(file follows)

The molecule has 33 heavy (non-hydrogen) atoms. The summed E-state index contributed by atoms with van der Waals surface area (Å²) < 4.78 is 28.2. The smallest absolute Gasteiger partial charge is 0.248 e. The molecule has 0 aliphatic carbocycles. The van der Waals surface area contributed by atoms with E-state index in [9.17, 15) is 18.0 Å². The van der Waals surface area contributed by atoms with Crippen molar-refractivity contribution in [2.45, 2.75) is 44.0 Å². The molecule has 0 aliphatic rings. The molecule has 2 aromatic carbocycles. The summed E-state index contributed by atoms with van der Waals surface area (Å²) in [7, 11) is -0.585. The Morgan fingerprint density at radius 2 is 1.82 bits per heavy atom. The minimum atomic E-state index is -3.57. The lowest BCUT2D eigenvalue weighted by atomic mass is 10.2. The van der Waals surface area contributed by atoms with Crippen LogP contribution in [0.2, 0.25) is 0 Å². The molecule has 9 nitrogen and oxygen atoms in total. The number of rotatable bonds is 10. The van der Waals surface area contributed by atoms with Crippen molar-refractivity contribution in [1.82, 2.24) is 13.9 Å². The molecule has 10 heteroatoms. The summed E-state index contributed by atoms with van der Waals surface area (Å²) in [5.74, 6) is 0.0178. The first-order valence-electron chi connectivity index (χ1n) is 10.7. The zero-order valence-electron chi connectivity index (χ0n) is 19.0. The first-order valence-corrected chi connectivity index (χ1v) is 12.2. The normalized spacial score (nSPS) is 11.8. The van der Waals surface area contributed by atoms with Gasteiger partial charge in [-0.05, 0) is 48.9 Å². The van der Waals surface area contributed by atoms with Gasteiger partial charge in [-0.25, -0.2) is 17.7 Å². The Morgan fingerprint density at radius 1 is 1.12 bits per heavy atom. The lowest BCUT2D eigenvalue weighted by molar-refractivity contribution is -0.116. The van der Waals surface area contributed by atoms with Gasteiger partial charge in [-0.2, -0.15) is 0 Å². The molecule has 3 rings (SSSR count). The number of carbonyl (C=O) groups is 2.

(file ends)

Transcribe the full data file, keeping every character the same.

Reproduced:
The molecule has 33 heavy (non-hydrogen) atoms. The summed E-state index contributed by atoms with van der Waals surface area (Å²) < 4.78 is 28.2. The smallest absolute Gasteiger partial charge is 0.248 e. The molecule has 0 aliphatic carbocycles. The van der Waals surface area contributed by atoms with E-state index in [9.17, 15) is 18.0 Å². The van der Waals surface area contributed by atoms with Crippen molar-refractivity contribution in [2.45, 2.75) is 44.0 Å². The molecule has 0 aliphatic rings. The molecule has 2 aromatic carbocycles. The summed E-state index contributed by atoms with van der Waals surface area (Å²) in [7, 11) is -0.585. The Morgan fingerprint density at radius 2 is 1.82 bits per heavy atom. The minimum atomic E-state index is -3.57. The lowest BCUT2D eigenvalue weighted by atomic mass is 10.2. The van der Waals surface area contributed by atoms with Crippen LogP contribution in [0.2, 0.25) is 0 Å². The molecule has 9 nitrogen and oxygen atoms in total. The number of rotatable bonds is 10. The van der Waals surface area contributed by atoms with Crippen molar-refractivity contribution in [1.82, 2.24) is 13.9 Å². The molecule has 10 heteroatoms. The summed E-state index contributed by atoms with van der Waals surface area (Å²) in [5.74, 6) is 0.0178. The first-order valence-electron chi connectivity index (χ1n) is 10.7. The zero-order valence-electron chi connectivity index (χ0n) is 19.0. The first-order valence-corrected chi connectivity index (χ1v) is 12.2. The normalized spacial score (nSPS) is 11.8. The van der Waals surface area contributed by atoms with Gasteiger partial charge in [-0.05, 0) is 48.9 Å². The van der Waals surface area contributed by atoms with Gasteiger partial charge in [-0.25, -0.2) is 17.7 Å². The Morgan fingerprint density at radius 1 is 1.12 bits per heavy atom. The lowest BCUT2D eigenvalue weighted by molar-refractivity contribution is -0.116. The van der Waals surface area contributed by atoms with Gasteiger partial charge in [-0.2, -0.15) is 0 Å². The molecule has 3 rings (SSSR count). The number of carbonyl (C=O) groups is 2.